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Passing the farm to the fourth generation
Problem Submitted By R.F., Indiana
It's hard for me to believe that our farm is moving to a fourth generation of ownership. Seems like my generation just got the farm last Tuesday.
My five cousins and I actu ally got the farm from our par ents' generation 26 years ago when we went from a group of three brother-owners who were all farmers, to six cousins, with only half of us farmers.
We've done a lot of the kind of things you have suggested over the years, and the family's held together pretty well. We were open to people who wanted to sell their share and even bought out one of the cousin branches with minimum emo tion or family damage.
Now we're facing a fourth generation with 19 members! The farm is successful, and our family name is well known in our area because of retail outlets, etc. And we all agree it's a legacy we want to keep broadly owned.
Only two of the 19 members seem to want to work in the business, and our problem is how to stay a family farm with many owners and few farmers.
Dr. Jonovic's Solution
The answer here is less solution than the establishment of a way of life that focuses on two fundamental foundations of family farm continuity.
1. Family Unity. The expanding and extended family requires some kind of shared culture that continues to provide a purpose and fertile soil for ongoing relationships – in essence, dynamic (and even new) traditions that will supplement the natural connections that exist among siblings and cousins.
Regular family reunions are a great help, but the commitment and dedication to pull them off can get to be just too much work.
Many families, realizing that some thing more formal is needed, are forming family councils, which are basically committees of selected (and rotating) members from each family branch who accept the role of overseeing the business of the family.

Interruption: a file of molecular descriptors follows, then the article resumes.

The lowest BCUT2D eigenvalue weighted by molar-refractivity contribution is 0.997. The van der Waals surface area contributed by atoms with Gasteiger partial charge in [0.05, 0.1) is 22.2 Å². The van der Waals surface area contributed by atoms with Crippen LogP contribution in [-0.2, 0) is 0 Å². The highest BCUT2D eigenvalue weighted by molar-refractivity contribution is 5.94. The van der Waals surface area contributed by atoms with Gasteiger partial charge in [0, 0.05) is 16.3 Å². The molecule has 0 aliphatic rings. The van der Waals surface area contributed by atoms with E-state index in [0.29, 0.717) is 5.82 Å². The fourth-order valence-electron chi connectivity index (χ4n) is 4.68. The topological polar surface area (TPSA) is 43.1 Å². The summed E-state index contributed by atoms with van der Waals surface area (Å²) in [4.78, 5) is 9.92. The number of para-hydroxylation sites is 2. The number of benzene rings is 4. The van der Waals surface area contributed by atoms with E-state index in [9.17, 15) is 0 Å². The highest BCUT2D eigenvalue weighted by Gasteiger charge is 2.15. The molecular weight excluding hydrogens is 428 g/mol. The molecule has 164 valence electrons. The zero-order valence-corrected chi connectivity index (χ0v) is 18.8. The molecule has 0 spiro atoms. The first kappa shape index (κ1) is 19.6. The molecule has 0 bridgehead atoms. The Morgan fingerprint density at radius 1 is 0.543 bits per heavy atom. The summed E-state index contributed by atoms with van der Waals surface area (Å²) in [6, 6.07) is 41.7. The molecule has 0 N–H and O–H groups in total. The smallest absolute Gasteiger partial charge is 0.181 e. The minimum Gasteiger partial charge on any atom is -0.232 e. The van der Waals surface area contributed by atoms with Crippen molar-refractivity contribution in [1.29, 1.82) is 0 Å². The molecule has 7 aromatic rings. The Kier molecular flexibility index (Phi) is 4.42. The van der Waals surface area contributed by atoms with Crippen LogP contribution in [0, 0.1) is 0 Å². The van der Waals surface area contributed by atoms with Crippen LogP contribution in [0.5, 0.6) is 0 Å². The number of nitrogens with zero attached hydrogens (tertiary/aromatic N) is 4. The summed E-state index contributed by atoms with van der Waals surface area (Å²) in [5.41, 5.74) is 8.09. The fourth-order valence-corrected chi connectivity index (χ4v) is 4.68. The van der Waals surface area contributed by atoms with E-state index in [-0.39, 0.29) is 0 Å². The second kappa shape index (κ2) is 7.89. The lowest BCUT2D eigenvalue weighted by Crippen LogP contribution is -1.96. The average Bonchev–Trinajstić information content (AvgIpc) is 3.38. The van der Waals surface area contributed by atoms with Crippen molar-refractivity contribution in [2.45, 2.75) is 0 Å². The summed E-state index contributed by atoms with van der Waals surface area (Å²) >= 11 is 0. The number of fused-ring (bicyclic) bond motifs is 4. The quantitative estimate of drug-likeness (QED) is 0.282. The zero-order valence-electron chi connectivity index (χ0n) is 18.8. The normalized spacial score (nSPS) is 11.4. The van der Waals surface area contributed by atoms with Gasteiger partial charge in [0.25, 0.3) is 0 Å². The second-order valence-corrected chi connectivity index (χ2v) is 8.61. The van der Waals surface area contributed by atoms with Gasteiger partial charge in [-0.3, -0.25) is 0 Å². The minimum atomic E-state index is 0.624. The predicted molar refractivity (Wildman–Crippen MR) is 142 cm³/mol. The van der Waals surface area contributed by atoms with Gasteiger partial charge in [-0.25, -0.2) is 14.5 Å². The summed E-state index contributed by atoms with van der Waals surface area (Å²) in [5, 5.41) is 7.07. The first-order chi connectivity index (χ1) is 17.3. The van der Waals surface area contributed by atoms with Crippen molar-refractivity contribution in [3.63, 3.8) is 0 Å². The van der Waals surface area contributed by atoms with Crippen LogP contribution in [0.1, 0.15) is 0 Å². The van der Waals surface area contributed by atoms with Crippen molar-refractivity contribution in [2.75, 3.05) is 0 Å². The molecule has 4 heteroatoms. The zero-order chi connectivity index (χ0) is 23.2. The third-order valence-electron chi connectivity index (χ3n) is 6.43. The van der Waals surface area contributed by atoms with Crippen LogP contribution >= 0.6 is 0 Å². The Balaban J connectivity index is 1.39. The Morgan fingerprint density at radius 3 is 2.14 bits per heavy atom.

Councils do organize family events, but they go further. They develop state ments of family values. They organize the writing of family histories. They develop social networking tools. They also work with the managers of the business to define reasonable and specific owner expectations of return on investment.
2. Financial Return. In the first three generations of a family farm busi ness, job #1 is usually turning profit into growth, not into the owners' pockets. That's how successful farms get built.
This business model generally crashes into reality by the fourth generation. They are unlikely to get the same level of emotional satisfaction from business growth with nothing in their pockets.
Connection to the land is a powerful return on investment for a family – but not always for all members of that family. Some may prefer cash. Keeping all members of the family as investors will likely require some distributions.
If cash flow to owners is not part of a family farm's business model, it can sur vive beyond the third generation. We all know examples, but we also know they're relatively rare.
In those cases, the family culture has allowed those who wish to leave the business (and not empty-handed) to do so. They don't have to quit the family or be branded as traitors.
By Dr. Donald J. Jonovic